ATHENS, Ohio (Oct. 19, 2006) -- On the heels of Out Week, Ohio University Student Senate passed two resolutions relating to LGBT (lesbian, gay, bisexual, transgender) affairs at its meeting Wednesday evening. One resolution recognized an addition to the university's affirmative action policy, while the other called for research into "inequities associated with the LGBT Program Center."
The first resolution, which passed without debate, gave senate support to the addition of "gender identity and gender expression" into the affirmative action policy. The phrase was added in July. Commissioner for LGBT Affairs Will Wemer said he was pleased to have the distinction added early in the academic year.
"It is a rarity when a commissioner starts the year and one of their major goals (has) already been achieved before they even set foot in the town for the year," Wemer said.
Wemer was also one of the sponsors for the second resolution, which requested that faculty and staff members examine and explain what he said are inequities related to the LGBT Programs Center. The resolution noted that the LGBT Programs Center is the only minority program with only an assistant director. He said the directors of the other minority programs receive higher salaries and easier access to the president. The resolution also indicated that the LGBT Programs Center was allocated less funding per year than other minority programs.
The report compared the LGBT Programs Center with International Student Services, Multicultural Programs, Disability Services and the projected figures for the new Women's Center.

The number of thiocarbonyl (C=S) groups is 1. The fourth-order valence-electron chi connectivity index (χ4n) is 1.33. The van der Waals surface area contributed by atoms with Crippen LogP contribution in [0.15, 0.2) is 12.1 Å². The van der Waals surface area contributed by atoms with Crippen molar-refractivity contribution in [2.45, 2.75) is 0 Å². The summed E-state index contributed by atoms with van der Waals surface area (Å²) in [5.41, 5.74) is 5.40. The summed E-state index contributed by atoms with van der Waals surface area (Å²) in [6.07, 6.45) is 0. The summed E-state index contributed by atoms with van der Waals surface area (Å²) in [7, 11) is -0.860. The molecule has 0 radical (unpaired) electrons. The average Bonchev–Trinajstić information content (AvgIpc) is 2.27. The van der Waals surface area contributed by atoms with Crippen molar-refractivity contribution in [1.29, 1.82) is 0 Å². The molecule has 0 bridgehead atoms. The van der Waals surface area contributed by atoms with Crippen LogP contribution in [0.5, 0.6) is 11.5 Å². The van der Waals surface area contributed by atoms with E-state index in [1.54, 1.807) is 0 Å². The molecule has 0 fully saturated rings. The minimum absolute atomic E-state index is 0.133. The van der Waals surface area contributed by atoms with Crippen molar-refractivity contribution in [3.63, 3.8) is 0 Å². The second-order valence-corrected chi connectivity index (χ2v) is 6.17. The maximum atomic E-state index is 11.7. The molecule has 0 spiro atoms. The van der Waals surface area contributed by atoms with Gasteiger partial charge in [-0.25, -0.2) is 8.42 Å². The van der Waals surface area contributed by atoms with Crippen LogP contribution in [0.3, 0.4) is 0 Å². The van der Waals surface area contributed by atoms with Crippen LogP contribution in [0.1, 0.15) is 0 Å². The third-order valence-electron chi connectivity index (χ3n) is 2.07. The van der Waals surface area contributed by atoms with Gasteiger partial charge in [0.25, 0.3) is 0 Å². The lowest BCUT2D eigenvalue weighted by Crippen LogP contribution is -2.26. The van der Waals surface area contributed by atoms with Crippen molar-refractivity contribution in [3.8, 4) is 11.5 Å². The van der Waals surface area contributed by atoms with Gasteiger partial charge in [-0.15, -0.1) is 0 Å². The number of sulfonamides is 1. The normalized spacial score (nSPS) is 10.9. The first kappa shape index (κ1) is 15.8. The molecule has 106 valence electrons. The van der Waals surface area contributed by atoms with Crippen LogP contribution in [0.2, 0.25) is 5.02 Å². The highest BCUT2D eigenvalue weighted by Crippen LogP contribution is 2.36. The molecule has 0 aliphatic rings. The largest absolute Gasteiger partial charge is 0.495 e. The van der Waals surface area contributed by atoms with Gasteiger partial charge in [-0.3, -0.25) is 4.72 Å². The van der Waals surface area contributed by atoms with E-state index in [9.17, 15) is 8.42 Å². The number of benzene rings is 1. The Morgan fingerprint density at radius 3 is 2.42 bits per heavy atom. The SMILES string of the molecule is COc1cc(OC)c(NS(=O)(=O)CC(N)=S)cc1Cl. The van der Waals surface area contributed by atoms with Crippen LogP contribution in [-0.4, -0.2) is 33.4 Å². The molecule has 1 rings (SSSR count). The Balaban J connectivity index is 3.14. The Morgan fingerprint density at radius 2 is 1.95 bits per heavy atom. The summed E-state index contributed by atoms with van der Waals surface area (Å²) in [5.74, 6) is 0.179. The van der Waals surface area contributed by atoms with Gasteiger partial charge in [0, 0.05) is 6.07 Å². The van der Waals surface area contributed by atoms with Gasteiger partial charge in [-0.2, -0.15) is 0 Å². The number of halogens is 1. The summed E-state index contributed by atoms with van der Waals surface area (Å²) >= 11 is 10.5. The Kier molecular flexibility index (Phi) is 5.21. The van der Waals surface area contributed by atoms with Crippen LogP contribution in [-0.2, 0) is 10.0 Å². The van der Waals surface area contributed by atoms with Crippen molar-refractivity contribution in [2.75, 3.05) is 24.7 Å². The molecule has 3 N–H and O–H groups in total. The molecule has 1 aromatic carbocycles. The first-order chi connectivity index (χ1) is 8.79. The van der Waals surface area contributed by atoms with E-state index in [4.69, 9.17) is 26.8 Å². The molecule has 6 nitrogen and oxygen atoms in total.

The resolution also recommended that LGBT affairs be given a seat in the yet-to-form Office of Equity and Diversity (OED). Other minority groups have been named as part of this office, but LGBT has not.
"In a executive summary for the OED from Associate Provost Charlene Smith, LGBT was not explicitly mentioned," Wemer stated. "It's language. It may be being considered, but right now there's no explicit statement."
Smith responded that the LGBT Programs Center is recommended to join the office next year and before June 30, 2008, which is when the plan calls for the comprehensive OED to be in place. The OED is set to be established in five phases and the executive summary listed only those offices immediately involved in phase one of the office's development.
Though the resolution was debated for almost half an hour, it passed unopposed with two abstentions. The discussion clarified that the resolution was meant to stimulate research into the issues of inequity rather than accuse people of wrongdoing.
"When we found out about this problem, we could either yell and scream about it," said Wemer, "Or we could take the more civilized route of working with the administrators rather than against the administrators."
"This resolution is really promoting positive action on campus," said Lee Robbins, commissioner for women's affairs and sponsor of the bill. "We're not presenting this in a way that is adversarial."
Now that the resolution has passed, Wemer said he is ready to begin discussing issues with faculty and staff members.
"The easy part was writing the resolution," said Wemer, who authored the document along with Robbins and Tristan Walker, commissioner for minority affairs. "Now that it's out in the open, and leaders and administrators know about it, it's time for action. We need to keep the issue in the open, as a student senate and as advocates for diversity on this campus."
Commissioner Walker said he did not expect much faculty resistance to the project.
"There will be challenges with certain individuals," Walker said, "But there are a lot of faculty on this campus who are willing to work with us."
The commissioners expect to work on the project for the remainder of the year, and expect to pass on the project to future senate members after that. Wemer said he hopes to have explanations for minority affairs budgets for the senate by the end of the year. He also hopes to gain a seat on the OED by the end of the year.
"Once we get more funding information, we can see how big the gap actually is," said Wemer. "The major thing where we can say 'yes, we've achieved something' is if and when we do get a seat in the OED."
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